Greece will do whatever it can to help Lebanon, Deputy Foreign Minister Kostas Fragogiannis told Greek TV station ANT1 in Beirut, where he accompanied a Special Disaster force (EMAK) unit on Wednesday morning following the devastating blast that flattened the port.
The unit is in Lebanon by order of Foreign Minister Nikos Dendias.
“Beirut is a bombed landscape, the picture is one of catastrophe,” Fragogiannis said, noting that 100,000 were left homeless, a figure he was told at meetings with Lebanese Vice President and Defense Minister Zeina Adra Akar and Foreign Minister Charbel Wehbi.
He also quoted diplomatic sources which said there were five injured Greek nationals as of this point and two were in serious condition, while a Greek woman had died in the blast. Asked if there would be repatriation of Greeks, he said “we are observing the situation and will do whatever is necessary.”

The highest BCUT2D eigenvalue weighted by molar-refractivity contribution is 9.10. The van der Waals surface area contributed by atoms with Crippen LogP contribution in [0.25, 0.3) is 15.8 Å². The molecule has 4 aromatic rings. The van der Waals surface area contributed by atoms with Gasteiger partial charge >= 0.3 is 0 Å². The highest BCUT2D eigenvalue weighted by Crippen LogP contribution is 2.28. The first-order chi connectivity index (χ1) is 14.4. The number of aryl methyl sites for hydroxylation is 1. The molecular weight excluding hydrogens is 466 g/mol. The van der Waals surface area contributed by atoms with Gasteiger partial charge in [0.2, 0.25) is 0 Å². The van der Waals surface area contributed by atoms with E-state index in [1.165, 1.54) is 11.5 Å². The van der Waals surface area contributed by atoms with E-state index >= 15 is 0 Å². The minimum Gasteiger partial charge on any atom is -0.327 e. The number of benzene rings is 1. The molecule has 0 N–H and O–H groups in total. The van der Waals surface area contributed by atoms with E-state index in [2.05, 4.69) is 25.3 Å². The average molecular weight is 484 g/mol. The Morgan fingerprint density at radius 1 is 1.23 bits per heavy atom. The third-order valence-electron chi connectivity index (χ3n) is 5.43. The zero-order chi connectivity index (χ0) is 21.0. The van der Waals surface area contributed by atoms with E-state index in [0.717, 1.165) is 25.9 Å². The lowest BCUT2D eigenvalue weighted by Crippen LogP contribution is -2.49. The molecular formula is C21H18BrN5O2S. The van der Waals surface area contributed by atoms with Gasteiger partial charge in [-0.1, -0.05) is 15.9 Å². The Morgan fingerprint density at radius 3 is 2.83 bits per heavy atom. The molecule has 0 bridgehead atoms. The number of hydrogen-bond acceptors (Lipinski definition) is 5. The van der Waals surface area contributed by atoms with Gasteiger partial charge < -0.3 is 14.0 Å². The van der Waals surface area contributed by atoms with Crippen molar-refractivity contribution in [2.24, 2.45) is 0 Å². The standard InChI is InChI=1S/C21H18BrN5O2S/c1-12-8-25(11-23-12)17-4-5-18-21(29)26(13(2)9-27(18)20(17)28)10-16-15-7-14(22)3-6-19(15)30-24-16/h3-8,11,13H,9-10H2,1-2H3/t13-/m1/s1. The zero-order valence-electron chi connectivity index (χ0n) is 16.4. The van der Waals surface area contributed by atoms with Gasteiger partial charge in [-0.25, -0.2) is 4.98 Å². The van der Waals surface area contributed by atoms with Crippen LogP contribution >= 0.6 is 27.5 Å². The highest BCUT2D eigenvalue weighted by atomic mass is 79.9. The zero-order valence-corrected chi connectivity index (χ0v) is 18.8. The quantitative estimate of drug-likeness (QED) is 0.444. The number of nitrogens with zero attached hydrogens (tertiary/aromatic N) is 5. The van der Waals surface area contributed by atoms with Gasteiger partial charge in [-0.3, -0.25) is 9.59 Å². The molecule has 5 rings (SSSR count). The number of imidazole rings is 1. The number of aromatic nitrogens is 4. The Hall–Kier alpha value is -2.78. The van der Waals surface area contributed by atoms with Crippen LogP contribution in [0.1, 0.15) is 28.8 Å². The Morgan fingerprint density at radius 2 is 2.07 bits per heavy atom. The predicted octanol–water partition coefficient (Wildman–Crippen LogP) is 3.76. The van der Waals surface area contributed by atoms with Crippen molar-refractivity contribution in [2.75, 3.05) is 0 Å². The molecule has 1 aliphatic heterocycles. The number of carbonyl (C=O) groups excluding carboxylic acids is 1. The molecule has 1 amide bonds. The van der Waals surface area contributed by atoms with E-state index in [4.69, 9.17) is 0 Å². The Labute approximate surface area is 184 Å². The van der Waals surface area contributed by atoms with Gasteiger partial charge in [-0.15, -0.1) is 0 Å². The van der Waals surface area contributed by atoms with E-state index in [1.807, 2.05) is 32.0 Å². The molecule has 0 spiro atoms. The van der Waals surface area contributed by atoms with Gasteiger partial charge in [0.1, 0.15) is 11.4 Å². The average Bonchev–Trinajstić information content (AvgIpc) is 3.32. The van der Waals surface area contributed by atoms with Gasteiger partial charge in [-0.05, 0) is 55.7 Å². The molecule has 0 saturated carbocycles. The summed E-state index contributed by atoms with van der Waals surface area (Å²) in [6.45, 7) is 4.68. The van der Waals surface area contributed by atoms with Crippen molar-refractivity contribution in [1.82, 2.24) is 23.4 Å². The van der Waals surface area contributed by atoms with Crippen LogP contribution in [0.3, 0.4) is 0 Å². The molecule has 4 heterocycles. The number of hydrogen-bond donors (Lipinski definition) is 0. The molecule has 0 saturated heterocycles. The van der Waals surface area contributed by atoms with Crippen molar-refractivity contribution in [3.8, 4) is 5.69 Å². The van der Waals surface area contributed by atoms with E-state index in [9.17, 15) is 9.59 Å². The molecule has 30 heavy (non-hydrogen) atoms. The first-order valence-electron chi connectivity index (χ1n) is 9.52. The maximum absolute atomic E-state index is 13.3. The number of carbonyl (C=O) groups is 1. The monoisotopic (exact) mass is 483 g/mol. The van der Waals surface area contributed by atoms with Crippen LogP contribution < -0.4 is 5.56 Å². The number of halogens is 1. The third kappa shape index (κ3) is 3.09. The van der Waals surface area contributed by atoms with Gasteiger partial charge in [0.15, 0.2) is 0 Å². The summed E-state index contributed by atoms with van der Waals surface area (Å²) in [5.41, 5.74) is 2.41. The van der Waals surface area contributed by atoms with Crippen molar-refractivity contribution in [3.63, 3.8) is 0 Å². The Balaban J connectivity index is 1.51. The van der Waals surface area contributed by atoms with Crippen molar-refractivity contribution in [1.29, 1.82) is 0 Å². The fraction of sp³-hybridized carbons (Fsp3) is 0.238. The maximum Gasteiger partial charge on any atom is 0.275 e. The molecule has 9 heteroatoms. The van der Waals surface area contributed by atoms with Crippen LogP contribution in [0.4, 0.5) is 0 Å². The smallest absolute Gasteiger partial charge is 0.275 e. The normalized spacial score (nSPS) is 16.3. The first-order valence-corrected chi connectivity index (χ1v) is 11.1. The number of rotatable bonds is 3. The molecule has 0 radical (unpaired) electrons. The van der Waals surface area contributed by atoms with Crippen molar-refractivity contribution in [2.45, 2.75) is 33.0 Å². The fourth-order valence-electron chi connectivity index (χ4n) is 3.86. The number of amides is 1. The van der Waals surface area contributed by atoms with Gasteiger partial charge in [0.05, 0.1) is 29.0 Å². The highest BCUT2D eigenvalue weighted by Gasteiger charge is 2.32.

The EMAK unit includes 13 rescue staff, specially trained dogs and required equipment, and was the first to arrive in Beirut on a C130 military plane, to express the Greek prime minister’s and the foreign minister’s solidarity, as well as that of the Greek people.
“They will need more help – the situation is dramatic – they will need medical equipment, hospital care and help from the EU,” the minister said.
He noted that according to information from the meetings he had, four of the hospitals in the area are destroyed, and those remaining in operation cannot handle the number of the injured.
The situation in Lebanon was already difficult before the blast, he said, and Greece “must stand by Lebanon to prevent developments that could get out of control in the region.”